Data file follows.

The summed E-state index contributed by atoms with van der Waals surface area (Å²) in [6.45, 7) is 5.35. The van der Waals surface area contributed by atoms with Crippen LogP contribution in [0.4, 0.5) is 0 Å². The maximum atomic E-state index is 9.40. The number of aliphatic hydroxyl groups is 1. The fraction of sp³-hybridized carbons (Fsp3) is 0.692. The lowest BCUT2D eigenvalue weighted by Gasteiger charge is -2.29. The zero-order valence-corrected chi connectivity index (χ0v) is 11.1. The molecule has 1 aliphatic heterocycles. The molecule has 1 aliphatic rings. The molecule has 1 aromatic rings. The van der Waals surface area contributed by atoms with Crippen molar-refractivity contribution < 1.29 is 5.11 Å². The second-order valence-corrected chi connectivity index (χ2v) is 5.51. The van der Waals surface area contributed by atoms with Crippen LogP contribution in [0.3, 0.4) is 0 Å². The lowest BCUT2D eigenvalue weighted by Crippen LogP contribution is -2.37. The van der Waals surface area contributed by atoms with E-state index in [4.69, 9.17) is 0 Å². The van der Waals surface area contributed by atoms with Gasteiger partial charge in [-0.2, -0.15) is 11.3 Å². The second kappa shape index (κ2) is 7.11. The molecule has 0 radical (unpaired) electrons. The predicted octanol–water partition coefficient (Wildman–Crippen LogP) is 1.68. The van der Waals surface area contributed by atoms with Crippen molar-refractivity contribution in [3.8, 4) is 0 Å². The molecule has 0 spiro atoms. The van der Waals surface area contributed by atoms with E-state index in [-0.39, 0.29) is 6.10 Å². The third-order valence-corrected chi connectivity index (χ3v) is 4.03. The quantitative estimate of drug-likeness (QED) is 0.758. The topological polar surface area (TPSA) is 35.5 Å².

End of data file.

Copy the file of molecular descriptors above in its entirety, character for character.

The summed E-state index contributed by atoms with van der Waals surface area (Å²) in [6.45, 7) is 5.35. The van der Waals surface area contributed by atoms with Crippen LogP contribution in [0.4, 0.5) is 0 Å². The maximum atomic E-state index is 9.40. The number of aliphatic hydroxyl groups is 1. The fraction of sp³-hybridized carbons (Fsp3) is 0.692. The lowest BCUT2D eigenvalue weighted by Gasteiger charge is -2.29. The zero-order valence-corrected chi connectivity index (χ0v) is 11.1. The molecule has 1 aliphatic heterocycles. The molecule has 1 aliphatic rings. The molecule has 1 aromatic rings. The van der Waals surface area contributed by atoms with Crippen molar-refractivity contribution < 1.29 is 5.11 Å². The second-order valence-corrected chi connectivity index (χ2v) is 5.51. The van der Waals surface area contributed by atoms with Crippen LogP contribution in [0.3, 0.4) is 0 Å². The lowest BCUT2D eigenvalue weighted by Crippen LogP contribution is -2.37. The van der Waals surface area contributed by atoms with E-state index in [4.69, 9.17) is 0 Å². The van der Waals surface area contributed by atoms with Gasteiger partial charge in [-0.2, -0.15) is 11.3 Å². The second kappa shape index (κ2) is 7.11. The molecule has 0 radical (unpaired) electrons. The predicted octanol–water partition coefficient (Wildman–Crippen LogP) is 1.68. The van der Waals surface area contributed by atoms with Crippen molar-refractivity contribution in [3.8, 4) is 0 Å². The molecule has 0 spiro atoms. The van der Waals surface area contributed by atoms with E-state index in [-0.39, 0.29) is 6.10 Å². The third-order valence-corrected chi connectivity index (χ3v) is 4.03. The quantitative estimate of drug-likeness (QED) is 0.758. The topological polar surface area (TPSA) is 35.5 Å².